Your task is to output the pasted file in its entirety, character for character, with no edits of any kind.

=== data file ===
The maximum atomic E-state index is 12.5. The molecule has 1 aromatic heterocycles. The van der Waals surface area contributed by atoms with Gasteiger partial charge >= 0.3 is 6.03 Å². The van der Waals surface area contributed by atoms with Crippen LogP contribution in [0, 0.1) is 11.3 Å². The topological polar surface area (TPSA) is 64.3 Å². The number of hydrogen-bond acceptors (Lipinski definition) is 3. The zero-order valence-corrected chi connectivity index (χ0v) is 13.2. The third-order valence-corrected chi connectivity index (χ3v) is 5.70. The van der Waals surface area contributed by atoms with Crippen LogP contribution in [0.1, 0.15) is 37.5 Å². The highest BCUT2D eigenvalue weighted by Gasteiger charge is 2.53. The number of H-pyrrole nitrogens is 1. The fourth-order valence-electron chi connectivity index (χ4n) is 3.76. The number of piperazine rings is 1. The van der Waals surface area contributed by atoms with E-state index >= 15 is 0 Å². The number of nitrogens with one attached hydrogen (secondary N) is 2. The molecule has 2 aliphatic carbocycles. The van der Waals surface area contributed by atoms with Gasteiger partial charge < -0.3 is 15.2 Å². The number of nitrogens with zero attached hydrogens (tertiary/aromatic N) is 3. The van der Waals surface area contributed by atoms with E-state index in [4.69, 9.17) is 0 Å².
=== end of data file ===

The maximum atomic E-state index is 12.5. The molecule has 1 aromatic heterocycles. The van der Waals surface area contributed by atoms with Gasteiger partial charge >= 0.3 is 6.03 Å². The van der Waals surface area contributed by atoms with Crippen LogP contribution in [0, 0.1) is 11.3 Å². The topological polar surface area (TPSA) is 64.3 Å². The number of hydrogen-bond acceptors (Lipinski definition) is 3. The zero-order valence-corrected chi connectivity index (χ0v) is 13.2. The third-order valence-corrected chi connectivity index (χ3v) is 5.70. The van der Waals surface area contributed by atoms with Crippen LogP contribution in [0.1, 0.15) is 37.5 Å². The highest BCUT2D eigenvalue weighted by Gasteiger charge is 2.53. The number of H-pyrrole nitrogens is 1. The fourth-order valence-electron chi connectivity index (χ4n) is 3.76. The number of piperazine rings is 1. The van der Waals surface area contributed by atoms with E-state index >= 15 is 0 Å². The number of nitrogens with one attached hydrogen (secondary N) is 2. The molecule has 2 aliphatic carbocycles. The van der Waals surface area contributed by atoms with Gasteiger partial charge < -0.3 is 15.2 Å². The number of nitrogens with zero attached hydrogens (tertiary/aromatic N) is 3. The van der Waals surface area contributed by atoms with E-state index in [4.69, 9.17) is 0 Å².